I visited several malls in the serbian capital, but liked only one of them - the  Delta City mall.

Delta City Mall

Housed in an attractive, blue, modern circular structure, Delta City mall seems to be above the average. It is smaller (ground + two floors), but less crowded and noisy than Usce (near the bridge to the new city) and  Rajiceva (on the pedestrian shopping street Knez Mihailova).

Rajiceva  Mall  (on Knez Mihailova street)

Usce  Mall

Delta City  offers good stuff at affordable prices.(I bought an embroidered cotton top and a small umbrella for travel, and was very pleased both with the quality and the price). Delta has a McDonalds and KCF, a cinemaplex, a  supermarket (Maxi discount chain),cafe-restaurant for gourmet customers, shops (with domestic & international brands), bank, pharmacy, shiny toilets, murals,  and more.

murals on the wall leading to the toilets

Everything about this mall is in good taste (except, perhaps, the pink Bra... painted at the bottom of the mirror in the ladies' room of the toilets. Where are the feminists?! just kidding; it doesn't bother me and probably nor the other women visitors). 

see `pink bra painted on  the mirror bottom in the toilet room

live fish at Roda's mall big supermarket dept. nice attraction.

The city green markets (pijaca = market) are all structured in the same 'trio' manner: stalls with fresh veggies and fruit, stalls with clothing, and stalls with household / miscellaneous items. They differ a  little in size , quality and prices, according to location mainly (for example, the open-air market 'Bajiloni', at the end of the touristy, bohemian cobbled street Skadarlija - its prices are , methinks,  a bit more 'tourist oriented').  

The biggest  of the city markets seems to be 'Kalenic' which is located in the district of St. Sava church and Tesla museum (I went on foot from the museum  along the street which ends at the market;  quite a distance!).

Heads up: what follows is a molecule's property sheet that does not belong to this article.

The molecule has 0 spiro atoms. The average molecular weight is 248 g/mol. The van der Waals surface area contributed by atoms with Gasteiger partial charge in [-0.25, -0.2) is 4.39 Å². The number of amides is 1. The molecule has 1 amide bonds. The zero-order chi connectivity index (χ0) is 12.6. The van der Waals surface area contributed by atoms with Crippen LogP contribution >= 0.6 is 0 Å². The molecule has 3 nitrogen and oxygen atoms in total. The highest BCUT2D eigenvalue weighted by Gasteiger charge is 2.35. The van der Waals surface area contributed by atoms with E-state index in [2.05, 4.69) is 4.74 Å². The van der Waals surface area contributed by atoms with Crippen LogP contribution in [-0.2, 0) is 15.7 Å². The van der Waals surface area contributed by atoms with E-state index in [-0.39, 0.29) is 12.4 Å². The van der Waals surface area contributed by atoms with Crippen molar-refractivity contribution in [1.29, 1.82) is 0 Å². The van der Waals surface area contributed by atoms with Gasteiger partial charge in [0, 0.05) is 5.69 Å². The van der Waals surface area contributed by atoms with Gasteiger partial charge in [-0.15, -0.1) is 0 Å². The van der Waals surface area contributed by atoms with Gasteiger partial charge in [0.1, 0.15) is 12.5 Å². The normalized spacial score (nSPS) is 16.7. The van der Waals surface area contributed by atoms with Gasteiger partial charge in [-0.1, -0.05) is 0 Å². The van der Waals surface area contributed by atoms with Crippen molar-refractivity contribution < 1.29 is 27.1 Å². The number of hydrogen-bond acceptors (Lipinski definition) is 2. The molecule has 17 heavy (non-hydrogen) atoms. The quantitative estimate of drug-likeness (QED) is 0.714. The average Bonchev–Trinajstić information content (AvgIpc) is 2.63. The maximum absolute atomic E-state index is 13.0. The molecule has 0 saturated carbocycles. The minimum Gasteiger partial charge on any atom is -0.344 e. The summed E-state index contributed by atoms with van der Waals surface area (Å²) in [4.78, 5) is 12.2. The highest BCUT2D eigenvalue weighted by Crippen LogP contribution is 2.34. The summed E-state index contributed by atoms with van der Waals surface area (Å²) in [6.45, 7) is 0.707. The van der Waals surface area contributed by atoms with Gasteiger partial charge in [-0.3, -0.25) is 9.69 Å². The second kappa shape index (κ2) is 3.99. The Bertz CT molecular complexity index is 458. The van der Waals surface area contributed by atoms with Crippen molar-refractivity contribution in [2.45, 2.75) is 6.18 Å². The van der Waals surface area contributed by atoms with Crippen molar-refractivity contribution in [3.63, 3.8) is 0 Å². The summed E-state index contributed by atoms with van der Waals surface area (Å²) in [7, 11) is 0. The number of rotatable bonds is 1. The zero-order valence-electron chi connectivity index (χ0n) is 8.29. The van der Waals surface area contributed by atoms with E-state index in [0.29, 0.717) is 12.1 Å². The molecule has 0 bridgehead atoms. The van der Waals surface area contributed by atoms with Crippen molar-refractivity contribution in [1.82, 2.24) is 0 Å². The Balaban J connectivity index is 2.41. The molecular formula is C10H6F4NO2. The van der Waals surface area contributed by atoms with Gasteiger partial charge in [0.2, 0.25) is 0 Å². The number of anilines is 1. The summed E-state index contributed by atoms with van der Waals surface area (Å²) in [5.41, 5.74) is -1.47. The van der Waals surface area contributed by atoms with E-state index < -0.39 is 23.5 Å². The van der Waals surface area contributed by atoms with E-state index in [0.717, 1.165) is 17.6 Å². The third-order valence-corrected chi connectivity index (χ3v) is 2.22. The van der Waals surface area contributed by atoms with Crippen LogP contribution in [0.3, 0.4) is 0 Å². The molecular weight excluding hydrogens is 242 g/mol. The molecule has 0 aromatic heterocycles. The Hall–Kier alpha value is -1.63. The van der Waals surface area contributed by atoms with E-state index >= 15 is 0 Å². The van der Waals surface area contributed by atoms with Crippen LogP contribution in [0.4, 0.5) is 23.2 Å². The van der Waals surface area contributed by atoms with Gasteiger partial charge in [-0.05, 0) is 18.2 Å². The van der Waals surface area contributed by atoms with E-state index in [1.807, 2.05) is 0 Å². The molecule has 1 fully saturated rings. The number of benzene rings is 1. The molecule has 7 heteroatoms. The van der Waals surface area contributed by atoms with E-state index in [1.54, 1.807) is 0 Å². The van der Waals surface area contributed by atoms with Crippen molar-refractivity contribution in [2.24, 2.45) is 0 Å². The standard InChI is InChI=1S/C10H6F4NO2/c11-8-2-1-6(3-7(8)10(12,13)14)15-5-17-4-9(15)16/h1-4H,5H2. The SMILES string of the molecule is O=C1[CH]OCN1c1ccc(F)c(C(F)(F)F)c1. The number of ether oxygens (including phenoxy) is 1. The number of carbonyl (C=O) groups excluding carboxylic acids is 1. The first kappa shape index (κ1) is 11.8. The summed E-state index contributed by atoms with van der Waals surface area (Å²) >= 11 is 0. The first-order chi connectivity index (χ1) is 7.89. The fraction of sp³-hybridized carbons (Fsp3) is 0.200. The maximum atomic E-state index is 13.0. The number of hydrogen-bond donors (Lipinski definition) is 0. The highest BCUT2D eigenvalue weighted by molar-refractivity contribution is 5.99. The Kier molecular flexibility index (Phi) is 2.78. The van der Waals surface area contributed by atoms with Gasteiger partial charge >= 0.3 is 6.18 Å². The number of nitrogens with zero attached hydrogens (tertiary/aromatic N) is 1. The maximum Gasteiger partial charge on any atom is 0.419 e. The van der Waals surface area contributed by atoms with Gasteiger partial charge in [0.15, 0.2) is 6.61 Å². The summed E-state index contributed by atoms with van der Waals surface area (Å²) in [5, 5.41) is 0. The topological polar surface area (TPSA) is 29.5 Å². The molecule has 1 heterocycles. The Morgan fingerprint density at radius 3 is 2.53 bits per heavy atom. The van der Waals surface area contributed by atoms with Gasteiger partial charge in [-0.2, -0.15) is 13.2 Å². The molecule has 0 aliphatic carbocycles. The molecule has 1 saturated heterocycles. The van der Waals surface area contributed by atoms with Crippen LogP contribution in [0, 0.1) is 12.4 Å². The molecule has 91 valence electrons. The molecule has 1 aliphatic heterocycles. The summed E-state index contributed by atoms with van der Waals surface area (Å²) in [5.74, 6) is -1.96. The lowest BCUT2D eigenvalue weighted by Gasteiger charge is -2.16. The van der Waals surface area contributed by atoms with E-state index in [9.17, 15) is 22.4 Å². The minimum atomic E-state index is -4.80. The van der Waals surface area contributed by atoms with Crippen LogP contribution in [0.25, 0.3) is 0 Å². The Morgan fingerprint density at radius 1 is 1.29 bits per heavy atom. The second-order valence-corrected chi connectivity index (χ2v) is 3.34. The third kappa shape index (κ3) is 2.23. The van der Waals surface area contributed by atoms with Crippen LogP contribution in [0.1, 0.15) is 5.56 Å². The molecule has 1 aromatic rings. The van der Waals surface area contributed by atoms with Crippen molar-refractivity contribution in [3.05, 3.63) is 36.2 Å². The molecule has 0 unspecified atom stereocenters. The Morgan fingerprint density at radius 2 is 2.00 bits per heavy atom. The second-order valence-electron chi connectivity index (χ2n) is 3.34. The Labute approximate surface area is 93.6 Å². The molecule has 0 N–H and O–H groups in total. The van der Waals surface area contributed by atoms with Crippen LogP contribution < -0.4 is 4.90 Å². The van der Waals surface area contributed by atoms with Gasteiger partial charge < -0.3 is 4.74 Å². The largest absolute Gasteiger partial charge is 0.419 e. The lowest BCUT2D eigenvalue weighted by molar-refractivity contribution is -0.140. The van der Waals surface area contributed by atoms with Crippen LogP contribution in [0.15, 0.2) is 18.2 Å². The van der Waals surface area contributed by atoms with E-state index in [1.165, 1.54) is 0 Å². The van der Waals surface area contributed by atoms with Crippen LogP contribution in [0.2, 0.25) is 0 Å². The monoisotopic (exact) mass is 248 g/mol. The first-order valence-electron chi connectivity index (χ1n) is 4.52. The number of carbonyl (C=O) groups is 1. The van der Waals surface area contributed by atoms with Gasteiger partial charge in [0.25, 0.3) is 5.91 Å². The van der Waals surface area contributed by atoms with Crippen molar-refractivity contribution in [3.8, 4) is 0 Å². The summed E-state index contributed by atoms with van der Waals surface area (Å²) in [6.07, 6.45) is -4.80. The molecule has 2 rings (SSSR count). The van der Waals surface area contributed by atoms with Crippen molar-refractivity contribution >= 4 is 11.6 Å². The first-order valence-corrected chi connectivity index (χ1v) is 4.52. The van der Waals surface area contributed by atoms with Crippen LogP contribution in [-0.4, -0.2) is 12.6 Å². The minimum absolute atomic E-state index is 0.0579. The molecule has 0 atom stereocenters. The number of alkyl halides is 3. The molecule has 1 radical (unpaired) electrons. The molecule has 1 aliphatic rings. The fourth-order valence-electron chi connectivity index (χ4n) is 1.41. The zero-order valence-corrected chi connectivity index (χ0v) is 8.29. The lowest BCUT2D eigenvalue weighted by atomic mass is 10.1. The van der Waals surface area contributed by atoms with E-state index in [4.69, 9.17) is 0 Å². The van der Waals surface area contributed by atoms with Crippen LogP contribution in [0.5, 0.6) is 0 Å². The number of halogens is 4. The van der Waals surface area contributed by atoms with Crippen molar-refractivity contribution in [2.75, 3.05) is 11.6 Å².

Bajiloni (in Skadarlija) market entrance (see the green sign)

 market entrance Sign with activity hours of Zeleni Venac

Most of the city markets have a bakery ('pekara' in serbian),cheese and meat shops/or trailers, some fast food eatery, and nearby - a discount supermarket (usually Maxi). 

Zeleni Venac (the oldest) in the heart of the city seen from the outside

miscellaneous items

veggies and fruit stalls

flower stands

When I enter a market I first look for grapes - I'm sickly in love with them. Belgrade markets had a nice supply of both white and black grapes at cheap prices (except the sultanina brand which was more costly).. After  enjoying the sights and  smells of the place, I bought some grapes to fuel my body and soul for the day.

one has to be careful - bag hanging from the neck

Two big markets  - the chinese ('Block 70' on Gagarin street;  big '70' sign over its main entrance), and the somehow isolated market with the outer sign 'Tepih Centar' ( 'tepih' means rug - the sign is probably an ad. for a rug business). These markets, as far as I could see,  sell no agriculture products, only household and clothing stuff.